The run portion I knew was going to be a problem due to the injury I had not run in over a month, but
I also knew the pain was going to be there. The plan was just to do what I could and try not to hurt myself further. I think it went OK. It was hot hot hot, laws yes it was hot, but I never felt like I was bonking. I set myself up at a 1:00/:30 run walk and just ran as fast as I could when I was running and let it be what it would be. I was planning on a 20:00 overall pace and ended with a 17:00, so in that I was successful. I know I can do better when healthy. The other good thing was that my foot didn’t hurt as bad as I expected, but the sole pain was back again. I think it was due to the non-running for a month.
I completed the race in under 4:00:00 which was my goal. I know there was a shortened swim, but after going through the paces I determined that even with the swim I would have finished in under 4, so I am counting it as a new PR for this distance. A good start to the season.
I do want to mention a couple of other things though:
It is an odd feeling to be recognized. Unlike other bloggers my picture is not a big part of my writing, so it is very … odd … to be recognized on course. This happened three times during the weekend. Once when I was waiting with Jenny (because after my transition is set I am blind due to my need of glasses) a woman next to us said “I know this is going to sound weird but is your name John?” Turns out she reads this blog (Hello to Jamie!!) and started telling me that I have inspired her, which for someone who just writes to keep himself on track is quite complementary. I think I had posted that once in Vinnie Tortorich’s
site that it would be nice to inspire people. I am not sure how I do it, Jamie, but if it does it makes me want to keep writing, so thank you for that compliment. The other two times were on the run portion with yells of “I am going to read about this in the blog right?” and “I want to read about this tomorrow!!”. I was in a state by that point and wish I could remember who yelled those things, so let me know who you are!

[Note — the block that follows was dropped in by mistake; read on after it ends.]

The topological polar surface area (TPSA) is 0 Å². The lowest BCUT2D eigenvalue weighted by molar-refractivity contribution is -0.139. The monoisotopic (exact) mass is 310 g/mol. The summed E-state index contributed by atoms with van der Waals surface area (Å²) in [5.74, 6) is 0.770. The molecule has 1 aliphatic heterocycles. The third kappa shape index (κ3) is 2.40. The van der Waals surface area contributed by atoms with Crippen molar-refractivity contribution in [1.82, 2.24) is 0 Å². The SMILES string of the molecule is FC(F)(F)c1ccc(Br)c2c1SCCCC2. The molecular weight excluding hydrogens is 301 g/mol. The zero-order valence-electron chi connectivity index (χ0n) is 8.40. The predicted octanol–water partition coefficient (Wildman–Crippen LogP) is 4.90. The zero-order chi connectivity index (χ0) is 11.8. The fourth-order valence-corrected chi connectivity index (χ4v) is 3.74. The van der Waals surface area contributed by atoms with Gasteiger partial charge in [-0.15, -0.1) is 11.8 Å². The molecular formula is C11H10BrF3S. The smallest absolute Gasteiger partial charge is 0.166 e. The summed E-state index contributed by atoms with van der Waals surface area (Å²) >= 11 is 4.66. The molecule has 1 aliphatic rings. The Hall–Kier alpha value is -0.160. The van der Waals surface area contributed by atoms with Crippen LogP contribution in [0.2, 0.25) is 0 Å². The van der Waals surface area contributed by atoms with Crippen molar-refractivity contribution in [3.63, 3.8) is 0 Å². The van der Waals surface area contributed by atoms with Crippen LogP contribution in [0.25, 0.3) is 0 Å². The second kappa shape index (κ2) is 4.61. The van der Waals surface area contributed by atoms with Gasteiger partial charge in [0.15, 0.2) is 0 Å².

As hot and miserable as this race can be, the people who live on the course are beyond compare. They get out on the road and spray you with water, bring you fruit and water, and ICE. There was even people giving out beer and Jell-O shots (though I could not do that). I have not seen this in any other race, and it makes this race what it is.
The No Sugar No Grain lifestyle works. The weight is down, and using this stuff as fuel (i.e. no sugar except for an occasional trickle, fat based items) works guys. You may poo-poo it all you want, but you are missing the boat on this method. I talked to a few people on the run and touted this method. It’s one of those things you have to share with others once you see how it works and see the BS that is still out there (yes, Mr. Hines “Chocolate Milk” Ward, I am talking to YOU!).
It is NOT fun to be waiting for your partner and see, as she crosses the finish line, her go down to the ground. She had become dehydrated and was almost in heat stroke. Don’t do that again Jenny!
So, two races down for the year. All that’s left are the Crystal River races (which we use for training) and then Augusta in September. I am going to work my ass off this summer, because (I know I am going to get hell for this) I am sick of finishing last in my division (though I was actually 18 of 19 this time … with 10 DNF’ing).